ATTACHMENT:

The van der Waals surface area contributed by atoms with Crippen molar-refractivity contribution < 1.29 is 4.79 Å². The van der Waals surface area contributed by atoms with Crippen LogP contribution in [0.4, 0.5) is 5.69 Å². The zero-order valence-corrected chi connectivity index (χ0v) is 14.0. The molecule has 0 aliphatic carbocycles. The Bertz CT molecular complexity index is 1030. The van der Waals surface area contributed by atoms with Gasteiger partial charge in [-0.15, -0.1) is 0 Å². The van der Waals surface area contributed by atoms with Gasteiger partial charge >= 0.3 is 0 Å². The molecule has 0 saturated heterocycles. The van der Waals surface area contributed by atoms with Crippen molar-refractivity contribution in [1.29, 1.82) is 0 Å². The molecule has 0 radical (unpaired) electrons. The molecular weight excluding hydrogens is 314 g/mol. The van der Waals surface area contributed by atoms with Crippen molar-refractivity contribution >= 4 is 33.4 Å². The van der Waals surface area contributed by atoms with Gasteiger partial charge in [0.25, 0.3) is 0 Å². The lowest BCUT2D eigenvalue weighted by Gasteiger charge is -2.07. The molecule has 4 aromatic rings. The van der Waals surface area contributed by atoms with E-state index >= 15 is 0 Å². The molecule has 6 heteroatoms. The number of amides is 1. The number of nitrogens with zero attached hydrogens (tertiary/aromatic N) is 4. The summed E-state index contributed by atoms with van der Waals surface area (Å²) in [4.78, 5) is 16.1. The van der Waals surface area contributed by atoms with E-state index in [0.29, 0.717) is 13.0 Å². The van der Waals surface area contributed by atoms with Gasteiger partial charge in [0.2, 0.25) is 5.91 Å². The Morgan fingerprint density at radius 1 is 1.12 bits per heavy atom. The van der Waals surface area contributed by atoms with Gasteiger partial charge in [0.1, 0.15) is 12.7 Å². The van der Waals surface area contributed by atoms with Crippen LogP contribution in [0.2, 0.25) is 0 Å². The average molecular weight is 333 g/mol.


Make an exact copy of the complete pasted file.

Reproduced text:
The van der Waals surface area contributed by atoms with Crippen molar-refractivity contribution < 1.29 is 4.79 Å². The van der Waals surface area contributed by atoms with Crippen LogP contribution in [0.4, 0.5) is 5.69 Å². The zero-order valence-corrected chi connectivity index (χ0v) is 14.0. The molecule has 0 aliphatic carbocycles. The Bertz CT molecular complexity index is 1030. The van der Waals surface area contributed by atoms with Gasteiger partial charge in [-0.15, -0.1) is 0 Å². The van der Waals surface area contributed by atoms with Gasteiger partial charge >= 0.3 is 0 Å². The molecule has 0 saturated heterocycles. The van der Waals surface area contributed by atoms with Crippen molar-refractivity contribution in [1.29, 1.82) is 0 Å². The molecule has 0 radical (unpaired) electrons. The molecular weight excluding hydrogens is 314 g/mol. The van der Waals surface area contributed by atoms with Crippen molar-refractivity contribution >= 4 is 33.4 Å². The van der Waals surface area contributed by atoms with Gasteiger partial charge in [0.25, 0.3) is 0 Å². The lowest BCUT2D eigenvalue weighted by Gasteiger charge is -2.07. The molecule has 4 aromatic rings. The van der Waals surface area contributed by atoms with E-state index >= 15 is 0 Å². The molecule has 6 heteroatoms. The number of amides is 1. The number of nitrogens with zero attached hydrogens (tertiary/aromatic N) is 4. The summed E-state index contributed by atoms with van der Waals surface area (Å²) in [4.78, 5) is 16.1. The van der Waals surface area contributed by atoms with E-state index in [0.29, 0.717) is 13.0 Å². The van der Waals surface area contributed by atoms with Gasteiger partial charge in [0.2, 0.25) is 5.91 Å². The Morgan fingerprint density at radius 1 is 1.12 bits per heavy atom. The van der Waals surface area contributed by atoms with Gasteiger partial charge in [0.1, 0.15) is 12.7 Å². The van der Waals surface area contributed by atoms with Crippen LogP contribution in [0.2, 0.25) is 0 Å². The average molecular weight is 333 g/mol.